393 Oak Valley Union Elementary 1,459 ($674) 320 -73
394 Yosemite Unified 24,893 ($674) 428 34
395 Cambrian 32,850 ($679) 241 -154
396 Gateway Unified 29,936 ($681) 355 -41
397 South Bay Union 81,726 ($684) 193 -204
398 Newhall 76,378 ($693) 359 -39
399 Moraga Elementary 17,700 ($693) 546 147
400 Cotati-Rohnert Park Unified 54,453 ($693) 422 22
401 Los Gatos-Saratoga Joint Union High 57,689 ($695) 457 56
402 Franklin-McKinley Elementary 97,698 ($696) 447 45
403 Luther Burbank 4,161 ($698) 444 41
404 Santa Barbara Unified 194,640 ($700) 445 41
405 West Side Union Elementary 1,009 ($700) 465 60
406 Ross Valley Elementary 24,272 ($702) 434 28
407 Lagunitas Elementary 3,764 ($705) 439 32
408 Merced City Elementary 88,990 ($709) 338 -70
409 Morongo Unified 72,933 ($711) 509 100
410 Acalanes Union High 118,221 ($712) 438 28
411 Helendale Elementary 6,766 ($712) 476 65
412 Westmorland Union Elementary 2,730 ($713) 481 69
413 Antelope Elementary 5,746 ($717) 453 40
414 Loma Prieta Joint Union Elementary 3,954 ($721) 757 343
415 Gold Trail Union Elementary 6,051 ($723) 523 108
416 Tipton Elementary 3,412 ($725) 430 14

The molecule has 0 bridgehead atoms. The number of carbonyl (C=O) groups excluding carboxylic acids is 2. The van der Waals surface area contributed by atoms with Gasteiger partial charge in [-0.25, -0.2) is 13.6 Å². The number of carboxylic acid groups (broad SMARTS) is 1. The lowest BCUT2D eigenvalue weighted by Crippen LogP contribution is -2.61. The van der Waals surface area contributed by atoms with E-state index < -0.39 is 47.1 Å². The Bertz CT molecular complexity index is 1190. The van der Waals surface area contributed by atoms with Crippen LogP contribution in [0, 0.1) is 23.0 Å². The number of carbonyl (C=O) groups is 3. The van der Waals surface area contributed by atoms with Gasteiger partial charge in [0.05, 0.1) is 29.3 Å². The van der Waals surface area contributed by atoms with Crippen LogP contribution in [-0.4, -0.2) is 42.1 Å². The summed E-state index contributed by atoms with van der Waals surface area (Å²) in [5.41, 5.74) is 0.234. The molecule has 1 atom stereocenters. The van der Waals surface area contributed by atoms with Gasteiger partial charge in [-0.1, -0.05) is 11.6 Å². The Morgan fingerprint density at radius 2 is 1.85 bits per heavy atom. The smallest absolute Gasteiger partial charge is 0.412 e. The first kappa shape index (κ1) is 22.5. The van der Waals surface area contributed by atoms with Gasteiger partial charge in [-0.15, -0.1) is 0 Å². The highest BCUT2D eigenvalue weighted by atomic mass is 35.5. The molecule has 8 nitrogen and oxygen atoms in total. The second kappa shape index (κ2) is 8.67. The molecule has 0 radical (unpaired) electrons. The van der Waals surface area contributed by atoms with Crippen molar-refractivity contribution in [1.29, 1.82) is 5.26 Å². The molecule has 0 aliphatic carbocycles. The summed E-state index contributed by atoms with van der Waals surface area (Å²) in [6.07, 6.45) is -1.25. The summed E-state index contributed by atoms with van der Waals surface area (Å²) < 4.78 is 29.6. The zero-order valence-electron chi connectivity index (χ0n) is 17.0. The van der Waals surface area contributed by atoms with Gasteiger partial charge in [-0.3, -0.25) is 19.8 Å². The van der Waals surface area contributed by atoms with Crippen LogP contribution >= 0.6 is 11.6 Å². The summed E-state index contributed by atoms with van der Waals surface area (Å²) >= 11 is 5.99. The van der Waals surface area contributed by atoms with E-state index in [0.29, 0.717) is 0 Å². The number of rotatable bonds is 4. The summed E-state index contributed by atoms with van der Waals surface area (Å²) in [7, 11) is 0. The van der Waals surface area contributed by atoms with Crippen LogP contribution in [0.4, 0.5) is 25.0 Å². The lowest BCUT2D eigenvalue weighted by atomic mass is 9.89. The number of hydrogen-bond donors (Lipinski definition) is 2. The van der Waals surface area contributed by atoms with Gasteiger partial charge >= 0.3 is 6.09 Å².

417 Santee School District 61,134 ($727) 406 -11
418 Millville Elementary 1,599 ($727) 429 11
419 Spreckels Union Elementary 6,706 ($731) 395 -24
420 Alview-Dairyland Union Elementary 1,859 ($732) 539 119
421 Westwood Unified 1,627 ($732) 228 -193
422 Alum Rock Union Elementary 119,834 ($733) 472 50
423 Summerville Elementary 4,391 ($735) 483 60
424 Gerber Union Elementary 3,481 ($737) 266 -158
425 Etiwanda Elementary 92,259 ($740) 448 23
426 Santa Maria-Bonita 103,991 ($740) 378 -48
427 Kernville Union Elementary 12,311 ($743) 178 -249
428 Livingston Union 16,557 ($752) 345 -83
429 Sundale Union Elementary 2,460 ($755) 639 210
430 Buckeye Union Elementary 37,867 ($757) 512 82
431 San Rafael City Elementary 56,743 ($761) 488 57
432 Menifee Union Elementary 86,768 ($762) 475 43
433 Bass Lake Joint Union Elementary 12,546 ($765) 456 23